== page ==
Friday, October 16, 2009

A New Fed Attempt To Exonerate Itself From Responsibility For Crisis

David Altig at the Atlanta Fed tries to deny the Fed's role in the economic crisis with this argument:

1) The actual Fed funds rate follows (since 1988) some model that he has devised and which appears to be largely intended to follow actual Fed funds rate.
2) The Fed was successful in the late 1980s and the 1990s.
3) Because the Fed pursued such good policies in the past with this rule, they can't be blamed for current problems.

Since he doesn't provide much actual details of the calculations and since it is not in my view important anyway, I won't dispute point number 1.

Point number 2 however is incorrect. A smaller bubble did arise in the late 1980s, and in the 1990s we saw the great tech stock bubble, so I do not think Fed policy was successful then.

Point number 3 does not hold either. Not just because it can't be said that the Fed was successful with it, but also because it doesn't necessarily follow that because something was successful in the past it will be successful in the future. Having no heating will work well as long as the weather doesn't turn cold. And moreover, Altig's model wasn't actually used in the past, he just constructed it to fit the data.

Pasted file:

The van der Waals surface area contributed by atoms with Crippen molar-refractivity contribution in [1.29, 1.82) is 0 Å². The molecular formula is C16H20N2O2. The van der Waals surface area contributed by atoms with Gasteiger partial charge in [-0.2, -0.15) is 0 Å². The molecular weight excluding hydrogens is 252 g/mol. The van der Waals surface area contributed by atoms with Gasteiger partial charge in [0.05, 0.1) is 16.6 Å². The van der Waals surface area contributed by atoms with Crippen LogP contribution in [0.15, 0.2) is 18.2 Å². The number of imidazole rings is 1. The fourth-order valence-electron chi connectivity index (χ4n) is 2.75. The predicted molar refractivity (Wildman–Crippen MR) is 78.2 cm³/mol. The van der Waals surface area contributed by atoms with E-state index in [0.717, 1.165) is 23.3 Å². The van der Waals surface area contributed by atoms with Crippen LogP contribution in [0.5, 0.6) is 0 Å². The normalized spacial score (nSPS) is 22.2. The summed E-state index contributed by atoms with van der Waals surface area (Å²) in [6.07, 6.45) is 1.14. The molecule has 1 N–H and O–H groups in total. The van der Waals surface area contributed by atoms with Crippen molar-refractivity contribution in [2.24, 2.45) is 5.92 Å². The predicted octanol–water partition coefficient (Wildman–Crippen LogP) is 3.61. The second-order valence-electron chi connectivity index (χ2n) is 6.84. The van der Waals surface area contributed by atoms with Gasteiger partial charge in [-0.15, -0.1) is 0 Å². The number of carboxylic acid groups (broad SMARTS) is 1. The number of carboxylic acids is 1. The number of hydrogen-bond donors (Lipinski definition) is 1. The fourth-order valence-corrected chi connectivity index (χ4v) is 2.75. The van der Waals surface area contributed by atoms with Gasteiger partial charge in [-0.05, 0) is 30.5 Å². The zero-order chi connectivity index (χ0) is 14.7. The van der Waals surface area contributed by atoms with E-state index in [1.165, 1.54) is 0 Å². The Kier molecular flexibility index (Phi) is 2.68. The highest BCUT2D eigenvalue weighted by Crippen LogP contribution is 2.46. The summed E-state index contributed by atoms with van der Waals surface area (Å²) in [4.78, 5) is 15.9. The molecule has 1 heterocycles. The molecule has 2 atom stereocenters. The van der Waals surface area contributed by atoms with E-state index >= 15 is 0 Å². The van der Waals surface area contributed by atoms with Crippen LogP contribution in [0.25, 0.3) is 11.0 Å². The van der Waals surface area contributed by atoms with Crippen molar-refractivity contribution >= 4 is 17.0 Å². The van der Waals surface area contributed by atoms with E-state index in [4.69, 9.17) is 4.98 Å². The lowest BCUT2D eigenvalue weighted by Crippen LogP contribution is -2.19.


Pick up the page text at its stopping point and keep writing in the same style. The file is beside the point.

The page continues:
Blogger Peter said...

Great post! Macroblog consistently justifies the Fed and the wisdom of its actions -- monetary policy was not too easy, inflation is low and falling, etc. In my view, macroblog reflects the paucity of intellectual discourse at the Fed. Thanks for giving David Altig's latest and particularly ridiculous post the discrediting it so richly deserves.

7:44 PM  

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